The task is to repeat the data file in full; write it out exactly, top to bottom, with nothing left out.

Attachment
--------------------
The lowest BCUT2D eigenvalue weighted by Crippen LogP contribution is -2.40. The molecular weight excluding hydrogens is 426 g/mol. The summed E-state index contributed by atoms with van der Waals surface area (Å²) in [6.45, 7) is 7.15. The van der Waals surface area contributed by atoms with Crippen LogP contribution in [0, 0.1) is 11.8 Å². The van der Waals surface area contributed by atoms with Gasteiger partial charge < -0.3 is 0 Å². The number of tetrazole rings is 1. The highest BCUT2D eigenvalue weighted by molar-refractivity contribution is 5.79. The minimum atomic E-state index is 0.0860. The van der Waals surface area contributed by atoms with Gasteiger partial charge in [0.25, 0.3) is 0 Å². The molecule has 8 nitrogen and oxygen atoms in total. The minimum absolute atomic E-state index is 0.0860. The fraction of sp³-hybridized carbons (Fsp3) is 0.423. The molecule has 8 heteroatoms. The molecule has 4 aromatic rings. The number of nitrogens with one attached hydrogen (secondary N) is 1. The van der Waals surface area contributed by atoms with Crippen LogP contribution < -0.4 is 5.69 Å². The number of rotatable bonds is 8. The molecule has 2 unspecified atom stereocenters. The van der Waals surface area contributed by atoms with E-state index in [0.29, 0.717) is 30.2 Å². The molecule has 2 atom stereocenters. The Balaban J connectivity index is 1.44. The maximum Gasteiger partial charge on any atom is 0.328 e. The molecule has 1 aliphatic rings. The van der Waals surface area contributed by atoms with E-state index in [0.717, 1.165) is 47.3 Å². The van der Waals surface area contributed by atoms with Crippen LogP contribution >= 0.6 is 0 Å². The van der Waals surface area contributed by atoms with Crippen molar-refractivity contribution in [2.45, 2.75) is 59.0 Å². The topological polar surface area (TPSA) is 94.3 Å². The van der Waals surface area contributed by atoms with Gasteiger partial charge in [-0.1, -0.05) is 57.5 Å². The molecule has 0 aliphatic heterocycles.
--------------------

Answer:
The lowest BCUT2D eigenvalue weighted by Crippen LogP contribution is -2.40. The molecular weight excluding hydrogens is 426 g/mol. The summed E-state index contributed by atoms with van der Waals surface area (Å²) in [6.45, 7) is 7.15. The van der Waals surface area contributed by atoms with Crippen LogP contribution in [0, 0.1) is 11.8 Å². The van der Waals surface area contributed by atoms with Gasteiger partial charge < -0.3 is 0 Å². The number of tetrazole rings is 1. The highest BCUT2D eigenvalue weighted by molar-refractivity contribution is 5.79. The minimum atomic E-state index is 0.0860. The van der Waals surface area contributed by atoms with Gasteiger partial charge in [0.25, 0.3) is 0 Å². The molecule has 8 nitrogen and oxygen atoms in total. The minimum absolute atomic E-state index is 0.0860. The fraction of sp³-hybridized carbons (Fsp3) is 0.423. The molecule has 8 heteroatoms. The molecule has 4 aromatic rings. The number of nitrogens with one attached hydrogen (secondary N) is 1. The van der Waals surface area contributed by atoms with Crippen LogP contribution < -0.4 is 5.69 Å². The number of rotatable bonds is 8. The molecule has 2 unspecified atom stereocenters. The van der Waals surface area contributed by atoms with E-state index in [0.29, 0.717) is 30.2 Å². The molecule has 2 atom stereocenters. The Balaban J connectivity index is 1.44. The maximum Gasteiger partial charge on any atom is 0.328 e. The molecule has 1 aliphatic rings. The van der Waals surface area contributed by atoms with E-state index in [0.717, 1.165) is 47.3 Å². The van der Waals surface area contributed by atoms with Crippen LogP contribution >= 0.6 is 0 Å². The van der Waals surface area contributed by atoms with Crippen molar-refractivity contribution in [2.45, 2.75) is 59.0 Å². The topological polar surface area (TPSA) is 94.3 Å². The van der Waals surface area contributed by atoms with Gasteiger partial charge in [-0.1, -0.05) is 57.5 Å². The molecule has 0 aliphatic heterocycles.